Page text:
Eden Below The Equator

Text and photography copyright © Ezra (Izzy) and Carolyn Schultz. All rights reserved.

Fifteen years ago, we took a trip to Antarctica. It was a good trip, and we decided that it was a place weíd like to return. So, you might gather from that statement that this editorial is either about that trip or a subsequent trip to the same place. Well, it isnít.

In the course of researching that trip, we came across some references to South Georgia. It sounded like an interesting place, but trips there were few, far between, and very expensive. Fast forward to Christmas-New-Year, 2009-2010 and things have changed. Getting there is still expensive, but price breaks due to the economy temper that a bit and trips going are more frequent. That being the case, we were able to find a trip that got us there, and that we could afford.

South Georgia Island lies just below the intersection of 36į West Longitude, with 54į South Latitude. It's a semi-crescent shaped piece of continental crust split off from ancient Gondwanaland a couple of hundred million years ago. Surrounded by cold waters of the South Atlantic Ocean and Scotia Seas, itís a land of permanent winter with average summer temperatures in the 40ís (Fahrenheit). Three hundred plus days per year of rain or snow also make it a pretty wet place. All that moisture results in lots of green tussock grass, moss, lichens, etc. - but no trees. Itís a harsh environment with ice, snow, glaciers, and permanent cold. Compared with Antarctica to its south, however, itís a regular Garden of Eden. A butcher shop from the late 19th to mid 20th centuries (whales, seals, penguins, etc), it has now become a haven for Antarctic, and Sub-Antarctic wildlife. Year-round human residents (most of whom are engaged in scientific research), number about a dozen or so, and are located in King George Bay at the old whaling station of Grytviken.

The trip itself was run by Quark Expeditions (www.quarkexpeditions.com), a company specializing in Arctic and Antarctic trips, but we booked it through Elder Treks (www.eldertreks.com), a Canadian company specializing in trips for the over 50 crowd.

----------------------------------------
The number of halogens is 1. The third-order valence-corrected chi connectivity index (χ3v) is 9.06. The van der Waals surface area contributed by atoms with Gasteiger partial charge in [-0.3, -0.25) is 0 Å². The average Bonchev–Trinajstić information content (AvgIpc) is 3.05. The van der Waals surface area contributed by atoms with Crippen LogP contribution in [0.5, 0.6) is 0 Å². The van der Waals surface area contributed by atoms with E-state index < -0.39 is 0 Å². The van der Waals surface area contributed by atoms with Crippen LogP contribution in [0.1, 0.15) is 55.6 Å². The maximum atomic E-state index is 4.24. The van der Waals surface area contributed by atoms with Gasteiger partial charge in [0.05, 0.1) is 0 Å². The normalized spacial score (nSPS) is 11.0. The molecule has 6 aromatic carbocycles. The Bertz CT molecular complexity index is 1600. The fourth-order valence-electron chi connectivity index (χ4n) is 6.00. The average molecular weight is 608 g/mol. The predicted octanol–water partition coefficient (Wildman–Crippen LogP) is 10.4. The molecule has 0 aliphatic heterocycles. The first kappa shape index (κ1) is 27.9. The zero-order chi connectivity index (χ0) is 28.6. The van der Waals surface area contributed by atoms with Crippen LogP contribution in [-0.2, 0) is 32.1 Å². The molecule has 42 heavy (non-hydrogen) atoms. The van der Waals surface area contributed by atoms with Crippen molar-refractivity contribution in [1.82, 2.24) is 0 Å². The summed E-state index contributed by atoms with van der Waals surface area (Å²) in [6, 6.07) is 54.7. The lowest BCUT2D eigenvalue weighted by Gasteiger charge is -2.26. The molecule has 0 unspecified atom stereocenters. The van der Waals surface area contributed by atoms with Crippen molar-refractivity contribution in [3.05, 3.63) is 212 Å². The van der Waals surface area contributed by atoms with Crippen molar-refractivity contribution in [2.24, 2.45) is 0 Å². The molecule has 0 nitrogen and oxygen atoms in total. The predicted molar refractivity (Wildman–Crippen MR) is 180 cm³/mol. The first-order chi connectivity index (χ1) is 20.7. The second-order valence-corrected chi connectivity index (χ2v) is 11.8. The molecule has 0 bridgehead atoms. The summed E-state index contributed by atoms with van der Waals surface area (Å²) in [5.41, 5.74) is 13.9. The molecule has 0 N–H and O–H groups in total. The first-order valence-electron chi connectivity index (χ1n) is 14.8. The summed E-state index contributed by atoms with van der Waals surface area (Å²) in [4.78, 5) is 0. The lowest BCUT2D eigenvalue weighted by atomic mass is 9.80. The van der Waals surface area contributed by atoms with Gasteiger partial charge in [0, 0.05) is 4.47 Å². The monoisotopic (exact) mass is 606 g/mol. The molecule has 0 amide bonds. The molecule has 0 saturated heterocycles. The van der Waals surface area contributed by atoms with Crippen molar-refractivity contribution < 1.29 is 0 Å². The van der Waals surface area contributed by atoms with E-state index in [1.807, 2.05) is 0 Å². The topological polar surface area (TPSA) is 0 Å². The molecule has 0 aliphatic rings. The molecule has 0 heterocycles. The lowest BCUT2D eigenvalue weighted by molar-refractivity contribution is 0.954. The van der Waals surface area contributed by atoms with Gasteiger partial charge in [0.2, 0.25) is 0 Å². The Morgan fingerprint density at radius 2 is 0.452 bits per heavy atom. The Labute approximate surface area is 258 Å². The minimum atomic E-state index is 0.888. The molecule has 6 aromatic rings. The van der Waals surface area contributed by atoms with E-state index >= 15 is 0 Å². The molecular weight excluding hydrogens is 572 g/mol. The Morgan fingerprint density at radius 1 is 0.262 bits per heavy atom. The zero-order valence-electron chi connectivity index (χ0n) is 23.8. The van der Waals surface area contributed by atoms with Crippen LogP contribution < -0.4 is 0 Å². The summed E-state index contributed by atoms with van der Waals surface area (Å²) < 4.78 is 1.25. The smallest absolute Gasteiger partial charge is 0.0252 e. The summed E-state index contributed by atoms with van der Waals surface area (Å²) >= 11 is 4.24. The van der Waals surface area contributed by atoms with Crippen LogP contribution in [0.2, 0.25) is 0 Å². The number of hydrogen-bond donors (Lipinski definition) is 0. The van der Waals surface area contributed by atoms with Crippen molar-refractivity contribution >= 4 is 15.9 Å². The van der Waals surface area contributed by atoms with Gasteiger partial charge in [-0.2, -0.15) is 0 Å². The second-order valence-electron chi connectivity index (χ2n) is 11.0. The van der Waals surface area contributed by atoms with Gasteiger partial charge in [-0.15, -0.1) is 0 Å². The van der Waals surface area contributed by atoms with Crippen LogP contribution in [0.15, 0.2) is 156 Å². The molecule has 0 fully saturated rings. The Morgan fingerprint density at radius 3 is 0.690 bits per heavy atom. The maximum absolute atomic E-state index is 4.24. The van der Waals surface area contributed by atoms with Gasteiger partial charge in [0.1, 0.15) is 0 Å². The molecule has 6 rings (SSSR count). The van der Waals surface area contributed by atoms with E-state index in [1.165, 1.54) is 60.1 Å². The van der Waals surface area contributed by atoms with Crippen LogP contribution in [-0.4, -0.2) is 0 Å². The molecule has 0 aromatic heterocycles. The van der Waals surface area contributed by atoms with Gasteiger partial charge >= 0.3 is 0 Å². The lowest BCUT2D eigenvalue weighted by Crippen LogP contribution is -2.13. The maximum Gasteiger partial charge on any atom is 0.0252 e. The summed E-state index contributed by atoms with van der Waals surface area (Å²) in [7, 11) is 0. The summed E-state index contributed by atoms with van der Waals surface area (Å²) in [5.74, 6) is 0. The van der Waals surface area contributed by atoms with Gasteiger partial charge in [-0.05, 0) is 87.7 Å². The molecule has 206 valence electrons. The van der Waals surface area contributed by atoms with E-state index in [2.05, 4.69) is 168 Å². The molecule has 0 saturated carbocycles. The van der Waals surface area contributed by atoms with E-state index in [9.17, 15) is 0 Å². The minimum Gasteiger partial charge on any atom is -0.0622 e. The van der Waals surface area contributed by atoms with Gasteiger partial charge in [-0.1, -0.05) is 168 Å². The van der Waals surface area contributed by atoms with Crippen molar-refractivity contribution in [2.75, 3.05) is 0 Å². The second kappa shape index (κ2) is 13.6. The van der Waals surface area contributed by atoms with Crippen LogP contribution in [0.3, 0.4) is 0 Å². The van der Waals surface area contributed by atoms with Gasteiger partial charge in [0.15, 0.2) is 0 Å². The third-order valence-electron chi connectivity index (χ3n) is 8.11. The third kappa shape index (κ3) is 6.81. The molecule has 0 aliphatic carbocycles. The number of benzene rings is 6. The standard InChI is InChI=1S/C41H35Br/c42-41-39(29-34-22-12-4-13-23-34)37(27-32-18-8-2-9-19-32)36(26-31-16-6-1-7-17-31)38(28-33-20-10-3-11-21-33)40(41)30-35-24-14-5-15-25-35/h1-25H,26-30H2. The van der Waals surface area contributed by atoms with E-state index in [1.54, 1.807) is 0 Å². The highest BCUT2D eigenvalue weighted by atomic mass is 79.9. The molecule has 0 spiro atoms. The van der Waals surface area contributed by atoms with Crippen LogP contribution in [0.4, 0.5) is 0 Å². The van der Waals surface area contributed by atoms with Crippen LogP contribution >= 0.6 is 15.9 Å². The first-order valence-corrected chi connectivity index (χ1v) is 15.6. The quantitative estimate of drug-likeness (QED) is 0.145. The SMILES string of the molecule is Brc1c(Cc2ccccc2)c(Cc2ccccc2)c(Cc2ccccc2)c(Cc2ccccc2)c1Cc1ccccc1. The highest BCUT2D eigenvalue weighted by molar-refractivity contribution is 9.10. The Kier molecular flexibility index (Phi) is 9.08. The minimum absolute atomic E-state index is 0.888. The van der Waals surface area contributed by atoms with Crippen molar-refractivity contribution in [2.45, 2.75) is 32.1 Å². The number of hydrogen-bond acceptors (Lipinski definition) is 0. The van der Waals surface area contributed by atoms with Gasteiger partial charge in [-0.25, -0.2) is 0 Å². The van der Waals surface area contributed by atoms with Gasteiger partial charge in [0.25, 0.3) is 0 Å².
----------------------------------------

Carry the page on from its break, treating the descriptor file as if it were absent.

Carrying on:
Proper dress (warm, lightweight, and layered) is very important. Landings are by Zodiacs and extremely wet, so waterproof outer garments including knee high rubber boots are also necessary. Equally important is protection for camera equipment (plastic bags, waterproof cases, etc). Personal first-aid kits should include something for the prevention and treatment of sea sickness. Travel is by ship, and force 9 winds combined with 18- or 19-foot swells can make even the strongest of stomachs queasy. Donít forget sunscreen and sunglasses or ski goggles. Sunlight (even on cloudy days) bouncing off snow and ice can be pretty blinding and can result in some serious burning.

Footnotes: Granted, youíre not trekking through the Himalayas, shooting the rapids below Victoria Falls (not sure if thatís been done yet), or climbing Denali, but this trip (and similar ones), are physically demanding and do take place in remote areas where proper (and timely) medical help may be limited or not readily available. Failure to take such facts into account when planning such trips is a recipe for disaster.

It was at South Georgia Island that Ernest Shackleton (one of the early 20th century polar explorers) and five others made landfall after an open boat journey from Elephant Island in Antarctica. The story of that journey, the sequence of events that led up to it, and the subsequent rescue, is one of the great sagas of polar exploration, and a testament to human endurance.

All images for this article were captured under existing conditions (rain, snow, good light, bad light, etc). The goal was to show the wildlife and the environment in which it lives, rather than what great photographers we are. Hopefully weíve done that.

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New York based Ezra (Izzy) and Carolyn Schultz took early retirement to pursue their passion for travel and photography. Their work has been exhibited at local photography shows, as well as several locations on the internet including NPN. They also have a website, www.naturalworldandfarawayplaces.com, where you can see more of their images.

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